MEN AND OUR PACK INSTINCT
by Kevin Smith
One of the most profound influences on our behavior as men is not something we think about very often, because it is hardwired into us on a deeper level of the brain. Humans, like dogs, wolves, apes, zebras, and many other mammals, experience “packing instinct.” We tend to form tight, closed groups, especially when we feel threatened or insecure.
You can read volumes on the packing instinct and its ramifications, but there are a few that are particularly relevant here:
- Animals who pack tend to assume that any animal within their own pack represents a friendly force, while every animal belonging to another pack, an outsider, represents a potential enemy. (Watch for this in groups of Republicans and Democrats, or Christians and atheists, for example. The behavior is easily identifiable. People begin from already formed senses of “friend” or “foe,” and most of what poses as “discussion” simply acts out what packing instinct has already established.)
- Packing instinct amplifies differences. People in groups tend to behave in a more extreme manner than individuals from those groups would act if they were making decisions alone.
- Packing instinct is part of what makes intergroup conflict much more difficult than interpersonal conflict. Making peace between a Palestinian guy and an Israeli guy is relatively doable in a short period of time, if they’re both willing. Peace between the Israelis and the Palestinians is another thing.
- Animals experience a sense of safety when they are surrounded by members of their own pack, and anxiety when confronted by animals from another pack. We are not hardwired for diversity. Packing instinct encourages us to suspect others who are not like us. Those of us who practice opening to diversity do so against our instincts (we are actually using a process called cognitive dissonance to pit two parts of the brain against each other.The packing instinct is stored in the limbic brain; the knowledge about the value of diversity is more of a function of the cortex.)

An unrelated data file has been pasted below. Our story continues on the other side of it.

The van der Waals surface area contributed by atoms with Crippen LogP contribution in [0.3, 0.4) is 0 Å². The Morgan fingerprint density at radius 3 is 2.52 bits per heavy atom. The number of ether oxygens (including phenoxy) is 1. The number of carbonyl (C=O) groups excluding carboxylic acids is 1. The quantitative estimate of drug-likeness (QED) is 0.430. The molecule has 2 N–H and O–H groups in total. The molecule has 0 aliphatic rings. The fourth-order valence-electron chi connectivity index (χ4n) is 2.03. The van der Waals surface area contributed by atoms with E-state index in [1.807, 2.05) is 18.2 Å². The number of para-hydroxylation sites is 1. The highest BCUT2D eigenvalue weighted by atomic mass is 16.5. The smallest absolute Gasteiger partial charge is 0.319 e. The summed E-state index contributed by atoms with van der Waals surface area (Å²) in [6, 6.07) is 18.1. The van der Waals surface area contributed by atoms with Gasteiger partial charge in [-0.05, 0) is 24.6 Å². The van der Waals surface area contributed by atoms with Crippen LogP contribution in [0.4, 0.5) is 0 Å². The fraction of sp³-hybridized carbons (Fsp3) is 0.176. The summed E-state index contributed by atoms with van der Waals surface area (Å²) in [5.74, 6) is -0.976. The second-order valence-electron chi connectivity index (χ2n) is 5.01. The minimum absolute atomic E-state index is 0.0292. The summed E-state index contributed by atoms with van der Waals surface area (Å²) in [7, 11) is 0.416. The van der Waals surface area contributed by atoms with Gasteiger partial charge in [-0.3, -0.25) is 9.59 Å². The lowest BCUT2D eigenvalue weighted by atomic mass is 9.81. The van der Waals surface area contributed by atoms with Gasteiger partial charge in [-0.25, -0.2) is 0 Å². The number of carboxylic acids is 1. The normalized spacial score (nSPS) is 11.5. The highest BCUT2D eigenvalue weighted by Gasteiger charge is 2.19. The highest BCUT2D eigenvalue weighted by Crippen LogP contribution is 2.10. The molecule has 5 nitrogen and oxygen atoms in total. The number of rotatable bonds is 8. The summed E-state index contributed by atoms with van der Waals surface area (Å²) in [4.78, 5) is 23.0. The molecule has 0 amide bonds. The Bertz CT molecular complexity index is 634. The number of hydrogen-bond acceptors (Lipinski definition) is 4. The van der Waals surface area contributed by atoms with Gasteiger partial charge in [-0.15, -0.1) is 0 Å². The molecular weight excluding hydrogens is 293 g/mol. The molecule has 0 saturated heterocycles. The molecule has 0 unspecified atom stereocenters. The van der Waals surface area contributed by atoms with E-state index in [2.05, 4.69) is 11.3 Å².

- Contrary to popular opinion, not all discomfort with other races, religions, or orientations is learned behavior. Our discomfort with differentness is hardwired from birth. Whether that instinctive anxiety is developed into outright hatred of others, or whether it is countered by learning about the value of diversity and an awareness of our instincts, depends on the ways we are socialized, and on our ability to become self-aware and self-reflective.
What the heck does all of this have to do with Touch Practice? Everything!
How is pack established? Through physical proximity and contact. Animals learn the way other animals smell, and there is a lot of touch that goes on as part of that. There is often physical contact such as nuzzling, rubbing the scent glands of the face from one animal to another. There are complicated hierarchies and authority structures established; there are leaders and followers. Animals in a pack often lie down together and fall asleep together at night, offering each other comfort and safety. All of that helps to establish the sense that “this pack is my pack; this is the herd that I belong to, the animals that smell and look and feel like this.”